August 3, 2020 / by 

 

The Curious Treatment of Michael Cohen’s Trump Organization Email

As close readers know, I’ve been fascinated by DOJ’s treatment of Michael Cohen’s Trump Organization email for some time. That’s true for several reasons.

First, one of the earliest warrants targeting Cohen revealed that Microsoft hosts (or hosted) Trump Organization emails. When the FBI first started putting together an investigation into Cohen for suspicious activity surrounding his Essential Consulting bank account, they first sent preservation orders to Microsoft, then obtained his emails directly from the tech company. Effectively, Cohen (and any other Trump Organization employees the FBI targeted after that, probably including Don Jr) got stung by a practice Microsoft had long been complaining about, that when the government came to it, rather than to Microsoft’s enterprise customers (like universities and businesses), Microsoft could not provide those customers notice, which might provide them an opportunity to challenge an order or protect privileged material.

That’s particularly interesting given the indications that the Trump Organization, which decided what documents to turn over to Congress in response to a subpoena served on Cohen, did not turn over emails that would have proven as false story that Cohen told about his interactions regarding the Trump Tower Moscow story.

Q Now, in your February 28th interview before this committee you mentioned that Alan Futerfas and Alan Garten, the two lawyers who were tied to The Trump Organization, were responsible for the document production that you produced to the committee in response to this committee’s May of 2017 subpoena. ls that accurate?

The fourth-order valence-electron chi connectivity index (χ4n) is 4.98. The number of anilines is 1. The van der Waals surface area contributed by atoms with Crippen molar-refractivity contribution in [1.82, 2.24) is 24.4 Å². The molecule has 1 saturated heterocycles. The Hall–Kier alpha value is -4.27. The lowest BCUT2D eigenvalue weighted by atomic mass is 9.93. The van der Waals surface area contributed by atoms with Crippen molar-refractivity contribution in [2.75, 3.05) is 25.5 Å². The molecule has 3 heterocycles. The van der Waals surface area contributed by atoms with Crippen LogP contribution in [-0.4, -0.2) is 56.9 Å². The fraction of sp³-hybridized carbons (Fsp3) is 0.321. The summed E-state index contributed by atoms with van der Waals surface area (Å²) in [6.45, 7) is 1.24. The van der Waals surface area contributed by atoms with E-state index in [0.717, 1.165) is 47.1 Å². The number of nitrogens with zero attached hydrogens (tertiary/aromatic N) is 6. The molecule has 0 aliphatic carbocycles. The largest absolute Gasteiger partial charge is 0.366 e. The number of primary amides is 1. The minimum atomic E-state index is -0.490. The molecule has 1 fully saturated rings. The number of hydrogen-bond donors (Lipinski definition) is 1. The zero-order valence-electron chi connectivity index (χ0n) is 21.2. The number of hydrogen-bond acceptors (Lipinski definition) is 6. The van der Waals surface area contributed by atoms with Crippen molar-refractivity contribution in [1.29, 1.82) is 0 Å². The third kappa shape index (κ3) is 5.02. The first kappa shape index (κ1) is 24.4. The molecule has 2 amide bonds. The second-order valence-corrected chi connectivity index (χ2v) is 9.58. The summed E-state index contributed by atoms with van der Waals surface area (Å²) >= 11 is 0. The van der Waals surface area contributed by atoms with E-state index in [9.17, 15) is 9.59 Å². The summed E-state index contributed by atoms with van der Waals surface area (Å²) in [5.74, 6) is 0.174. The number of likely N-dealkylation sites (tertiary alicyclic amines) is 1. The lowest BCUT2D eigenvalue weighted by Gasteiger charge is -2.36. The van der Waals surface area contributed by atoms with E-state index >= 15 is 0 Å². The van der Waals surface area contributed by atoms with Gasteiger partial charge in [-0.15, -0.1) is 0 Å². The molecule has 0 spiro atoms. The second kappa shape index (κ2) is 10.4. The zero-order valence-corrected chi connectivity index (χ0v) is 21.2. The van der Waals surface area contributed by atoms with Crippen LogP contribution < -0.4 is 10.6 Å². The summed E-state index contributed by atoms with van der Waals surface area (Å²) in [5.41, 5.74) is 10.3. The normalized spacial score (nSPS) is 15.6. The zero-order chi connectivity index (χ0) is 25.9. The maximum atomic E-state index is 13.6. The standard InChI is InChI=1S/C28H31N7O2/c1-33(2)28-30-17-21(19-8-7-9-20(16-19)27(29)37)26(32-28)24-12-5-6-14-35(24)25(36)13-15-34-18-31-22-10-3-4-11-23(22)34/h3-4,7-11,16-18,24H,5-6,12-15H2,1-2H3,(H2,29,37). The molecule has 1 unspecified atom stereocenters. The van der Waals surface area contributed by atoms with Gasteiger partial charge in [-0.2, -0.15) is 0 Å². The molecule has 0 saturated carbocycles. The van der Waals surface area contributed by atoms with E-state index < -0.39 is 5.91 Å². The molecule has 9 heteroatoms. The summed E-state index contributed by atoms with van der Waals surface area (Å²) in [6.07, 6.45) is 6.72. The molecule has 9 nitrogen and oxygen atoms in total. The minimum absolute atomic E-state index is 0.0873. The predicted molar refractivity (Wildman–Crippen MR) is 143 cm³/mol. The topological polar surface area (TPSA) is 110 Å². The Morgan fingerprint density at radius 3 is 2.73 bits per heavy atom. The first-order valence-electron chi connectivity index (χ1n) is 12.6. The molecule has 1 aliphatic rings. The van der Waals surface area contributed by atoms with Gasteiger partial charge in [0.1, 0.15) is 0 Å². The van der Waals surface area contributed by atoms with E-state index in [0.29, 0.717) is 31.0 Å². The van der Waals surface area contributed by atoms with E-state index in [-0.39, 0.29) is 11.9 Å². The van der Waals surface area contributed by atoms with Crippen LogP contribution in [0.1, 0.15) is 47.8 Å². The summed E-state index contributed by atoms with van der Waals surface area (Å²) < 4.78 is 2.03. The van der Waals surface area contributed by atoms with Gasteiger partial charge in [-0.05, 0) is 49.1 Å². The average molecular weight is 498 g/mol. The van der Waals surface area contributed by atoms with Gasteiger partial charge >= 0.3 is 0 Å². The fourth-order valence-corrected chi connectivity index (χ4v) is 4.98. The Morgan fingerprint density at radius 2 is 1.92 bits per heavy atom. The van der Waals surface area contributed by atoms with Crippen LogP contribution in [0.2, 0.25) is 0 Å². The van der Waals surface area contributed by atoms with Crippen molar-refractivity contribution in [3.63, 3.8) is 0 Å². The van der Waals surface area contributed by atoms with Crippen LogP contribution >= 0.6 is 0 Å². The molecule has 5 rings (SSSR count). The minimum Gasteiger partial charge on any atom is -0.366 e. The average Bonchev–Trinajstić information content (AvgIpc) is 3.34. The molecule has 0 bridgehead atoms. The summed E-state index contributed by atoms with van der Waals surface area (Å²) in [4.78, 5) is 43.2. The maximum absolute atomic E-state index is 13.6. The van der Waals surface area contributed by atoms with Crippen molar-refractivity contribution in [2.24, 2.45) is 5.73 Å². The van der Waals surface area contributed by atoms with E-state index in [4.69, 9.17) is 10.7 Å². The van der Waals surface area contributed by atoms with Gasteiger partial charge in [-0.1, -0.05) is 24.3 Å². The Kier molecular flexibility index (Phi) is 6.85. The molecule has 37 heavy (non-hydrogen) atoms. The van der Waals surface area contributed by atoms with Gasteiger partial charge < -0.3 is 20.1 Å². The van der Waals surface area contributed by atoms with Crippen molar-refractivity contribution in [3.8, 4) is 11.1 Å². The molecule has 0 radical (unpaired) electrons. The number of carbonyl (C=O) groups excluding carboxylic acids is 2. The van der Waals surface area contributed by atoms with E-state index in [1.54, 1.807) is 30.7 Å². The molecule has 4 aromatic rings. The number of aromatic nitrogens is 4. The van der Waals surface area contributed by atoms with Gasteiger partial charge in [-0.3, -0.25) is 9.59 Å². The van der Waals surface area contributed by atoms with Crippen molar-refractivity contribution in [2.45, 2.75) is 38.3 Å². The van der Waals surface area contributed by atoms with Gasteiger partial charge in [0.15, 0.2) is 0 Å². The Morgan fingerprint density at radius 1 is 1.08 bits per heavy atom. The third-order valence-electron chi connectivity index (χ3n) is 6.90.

A That’s accurate.

[snip]

Q Do you have any information about why The Trump Organization would have withheld from this committee production of the January 141h, 2016, email from you to Peskov’s office?

A I do not.

Q Same question as to the January 16th, 2016, email from you to Peskov’s office regarding Sergei lvanov?

A I also do not.

Q Same question with regards to the January 20th,2016, email from Elena Poliyakova (ph)?

A I do not

THE CHAIRMAN: Mr. Cohen, what Mr. Mitchell is asking about is you’ve testified that the members of the joint defense agreement were aware that the written testimony that you were going to give to this committee was false. Documents that would have contradicted that timeline, namely, the three that Mr. Mitchell just referenced, were not produced to this committee. ls there any insight you can shed as to who might have been involved in withholding documentary evidence that would have contradicted your written false testimony?

MR. COHEN: Again, it would be other members of the joint defense team, but specifically at The Trump Organization level.

Cohen told HPSCI that he was reminded of these emails when Mueller showed them to him. In other words, Mueller obtained them, but (if HPSCI is correct on this point) Congress did not, even though the emails were solidly within the scope of a subpoena served on Cohen. That Mueller obtained the emails from Microsoft is one likely explanation for how he got them but HPSCI did not (though he had also subpoenaed Trump Organization in March 2018 before Cohen started cooperating in September of that year and a year before Cohen’s third appearance before HPSCI).

That’s why I’m interested in this footnote in the warrant to search Cohen’s properties in April 2018.